C-19 Individual Locomotive History

RGS No. 40


The RGS purchased many consolidations from the D&RG during its formative years and the vast majority of these were from the class 56 and Class 60 stables. While virtually all of the C-19 locomotives saw frequent service over the Southern. Rio Grande Southern No. 40 was one of two former D&RG Class 70 (1881 group) locomotives that arrived on the Southern late in 1916. The "Quartz Creek" arrived as road number 411 on one summer day in 1881. After seven years of service on the Gunnison Extension, the 411 was rebuilt into Class 74 standard gauge engine No. 802. Following 10 years of dutiful service on the broad gauge, the 802 returned to the narrow rails in 1898 rebuilt as class 74 D&RG No.402. The Rio Grande Southern purchased the 402 in the fall of 1916 (along with two other C-class engines) at which time it was painted in RGS livery and given the number 40 after a shopping in March of 1918. Through the years, the RGS 40 carried its own unique look with a mismatch of dome styles and a box headlight. Serving faithfully for over 25 years, RGS 40 would later become an iconic steam engine to enthusiasts of this long-suffering and beleaguered road. Early in 1941, the 40 was shopped and emerged from her roundhouse respite sporting a rebuilt smokebox and removal of the locomotive mounted main air reservoir that had adorned her right side for many years. The most obvious alteration in the 40’s appearance was the application of a newer herald that would late be nicknamed the RGS "Rising Sun".  The large “40”, once painted on the tender sides, was replaced with smaller numbers on the cab sides.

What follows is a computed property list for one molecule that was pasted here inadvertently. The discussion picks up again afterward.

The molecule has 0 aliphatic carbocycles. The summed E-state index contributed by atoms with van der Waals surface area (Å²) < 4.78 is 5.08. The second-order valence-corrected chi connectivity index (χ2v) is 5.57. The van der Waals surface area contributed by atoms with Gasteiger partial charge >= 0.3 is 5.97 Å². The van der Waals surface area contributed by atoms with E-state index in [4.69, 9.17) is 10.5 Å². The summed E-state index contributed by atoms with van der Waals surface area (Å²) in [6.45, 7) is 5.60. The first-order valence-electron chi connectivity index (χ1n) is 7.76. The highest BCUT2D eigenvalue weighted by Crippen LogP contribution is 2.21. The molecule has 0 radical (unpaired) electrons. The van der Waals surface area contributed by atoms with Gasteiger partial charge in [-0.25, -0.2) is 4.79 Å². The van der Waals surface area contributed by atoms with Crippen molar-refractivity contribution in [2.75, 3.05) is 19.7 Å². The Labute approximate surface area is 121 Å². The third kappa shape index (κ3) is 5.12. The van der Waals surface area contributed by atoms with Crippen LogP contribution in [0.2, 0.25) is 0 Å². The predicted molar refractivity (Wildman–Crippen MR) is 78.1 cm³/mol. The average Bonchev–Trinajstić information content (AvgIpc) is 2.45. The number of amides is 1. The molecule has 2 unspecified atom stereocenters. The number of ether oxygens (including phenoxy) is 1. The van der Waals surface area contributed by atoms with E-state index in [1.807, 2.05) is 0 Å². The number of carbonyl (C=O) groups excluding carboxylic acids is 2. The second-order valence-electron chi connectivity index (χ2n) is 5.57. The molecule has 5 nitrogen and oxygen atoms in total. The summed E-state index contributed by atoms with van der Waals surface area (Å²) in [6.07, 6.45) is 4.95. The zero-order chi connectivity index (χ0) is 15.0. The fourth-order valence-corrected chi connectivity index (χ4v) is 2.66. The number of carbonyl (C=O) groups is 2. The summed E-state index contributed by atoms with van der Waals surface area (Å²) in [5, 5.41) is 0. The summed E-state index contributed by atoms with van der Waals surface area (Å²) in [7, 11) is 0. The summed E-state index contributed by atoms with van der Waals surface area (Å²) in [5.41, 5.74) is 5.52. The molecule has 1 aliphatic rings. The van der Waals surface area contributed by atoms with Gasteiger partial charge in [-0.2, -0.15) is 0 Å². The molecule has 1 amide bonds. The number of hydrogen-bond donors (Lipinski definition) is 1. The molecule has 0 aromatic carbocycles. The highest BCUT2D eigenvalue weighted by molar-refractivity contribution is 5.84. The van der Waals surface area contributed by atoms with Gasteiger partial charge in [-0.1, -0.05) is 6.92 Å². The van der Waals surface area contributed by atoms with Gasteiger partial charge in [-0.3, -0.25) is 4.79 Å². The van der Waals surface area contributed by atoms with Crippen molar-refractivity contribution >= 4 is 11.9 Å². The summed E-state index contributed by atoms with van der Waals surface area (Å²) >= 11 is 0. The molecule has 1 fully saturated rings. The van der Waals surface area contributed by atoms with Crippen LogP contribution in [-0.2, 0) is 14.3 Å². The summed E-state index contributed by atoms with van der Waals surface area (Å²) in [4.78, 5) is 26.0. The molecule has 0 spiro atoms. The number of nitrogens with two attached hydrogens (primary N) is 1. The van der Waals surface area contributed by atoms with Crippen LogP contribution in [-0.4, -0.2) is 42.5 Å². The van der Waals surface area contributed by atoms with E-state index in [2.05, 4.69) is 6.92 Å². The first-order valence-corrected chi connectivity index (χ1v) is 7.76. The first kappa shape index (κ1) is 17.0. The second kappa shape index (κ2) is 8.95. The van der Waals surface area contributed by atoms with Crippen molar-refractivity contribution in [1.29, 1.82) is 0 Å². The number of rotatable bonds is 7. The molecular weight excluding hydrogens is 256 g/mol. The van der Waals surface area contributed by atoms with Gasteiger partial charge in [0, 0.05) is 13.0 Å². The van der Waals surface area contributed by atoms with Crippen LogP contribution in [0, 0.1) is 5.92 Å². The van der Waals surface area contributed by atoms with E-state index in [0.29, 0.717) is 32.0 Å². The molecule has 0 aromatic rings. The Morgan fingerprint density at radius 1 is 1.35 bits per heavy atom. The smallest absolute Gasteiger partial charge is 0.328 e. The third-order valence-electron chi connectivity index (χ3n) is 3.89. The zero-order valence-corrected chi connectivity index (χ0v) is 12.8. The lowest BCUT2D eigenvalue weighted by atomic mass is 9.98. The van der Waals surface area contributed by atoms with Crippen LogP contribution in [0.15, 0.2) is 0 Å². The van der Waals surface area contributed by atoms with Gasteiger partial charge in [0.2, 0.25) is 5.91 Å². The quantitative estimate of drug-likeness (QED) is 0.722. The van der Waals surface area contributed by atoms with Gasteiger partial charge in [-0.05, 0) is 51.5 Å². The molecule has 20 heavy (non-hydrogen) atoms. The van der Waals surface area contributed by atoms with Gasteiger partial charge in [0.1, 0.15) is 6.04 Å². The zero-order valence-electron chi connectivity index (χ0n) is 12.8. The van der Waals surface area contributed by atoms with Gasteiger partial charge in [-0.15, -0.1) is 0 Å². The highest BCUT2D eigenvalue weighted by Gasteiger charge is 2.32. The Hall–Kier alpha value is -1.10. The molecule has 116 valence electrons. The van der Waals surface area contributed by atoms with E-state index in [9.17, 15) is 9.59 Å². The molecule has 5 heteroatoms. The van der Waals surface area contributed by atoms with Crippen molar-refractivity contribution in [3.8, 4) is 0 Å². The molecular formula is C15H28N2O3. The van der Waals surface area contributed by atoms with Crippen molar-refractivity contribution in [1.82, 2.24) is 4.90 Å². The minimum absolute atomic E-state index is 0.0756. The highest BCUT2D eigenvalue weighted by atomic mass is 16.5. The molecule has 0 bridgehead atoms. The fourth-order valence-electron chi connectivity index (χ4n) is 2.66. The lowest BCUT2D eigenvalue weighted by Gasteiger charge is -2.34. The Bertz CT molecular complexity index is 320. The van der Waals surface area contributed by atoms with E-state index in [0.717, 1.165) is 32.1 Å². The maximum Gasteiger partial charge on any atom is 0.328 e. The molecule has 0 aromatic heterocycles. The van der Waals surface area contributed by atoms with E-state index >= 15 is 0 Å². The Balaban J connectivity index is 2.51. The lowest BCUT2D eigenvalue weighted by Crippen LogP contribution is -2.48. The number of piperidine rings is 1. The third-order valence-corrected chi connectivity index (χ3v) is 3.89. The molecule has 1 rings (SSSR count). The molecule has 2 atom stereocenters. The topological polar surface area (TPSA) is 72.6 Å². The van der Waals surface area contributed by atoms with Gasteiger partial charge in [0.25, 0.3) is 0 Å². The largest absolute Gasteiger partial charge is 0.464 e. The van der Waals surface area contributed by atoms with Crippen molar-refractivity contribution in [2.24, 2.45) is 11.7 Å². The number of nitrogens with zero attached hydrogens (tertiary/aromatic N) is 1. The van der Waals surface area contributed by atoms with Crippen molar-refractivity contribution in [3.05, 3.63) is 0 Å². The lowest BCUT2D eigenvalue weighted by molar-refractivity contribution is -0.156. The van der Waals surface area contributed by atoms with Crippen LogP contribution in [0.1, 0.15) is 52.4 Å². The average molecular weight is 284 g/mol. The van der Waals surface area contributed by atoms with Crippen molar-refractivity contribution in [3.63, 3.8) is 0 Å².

RGS 40 Durango, Colorado 1942

Its appearance was largely unchanged until fate finally caught up with her in August of 1943. On this day, No. 40 was working up Cima Summit (outside of Hesperus, Colorado) while coupled with RGS ten wheeler No.20. The 40 derailed a driver on a curve and turned on her left side while taking helper No.20 over the ballast with her. Consequently, both engines suffered considerable damage. While the 20 would rise from its damaged state to serve for almost another decade, old number 40 was deemed unworthy of rebuilding, and the scrapper’s torched prevailed over her twisted remains.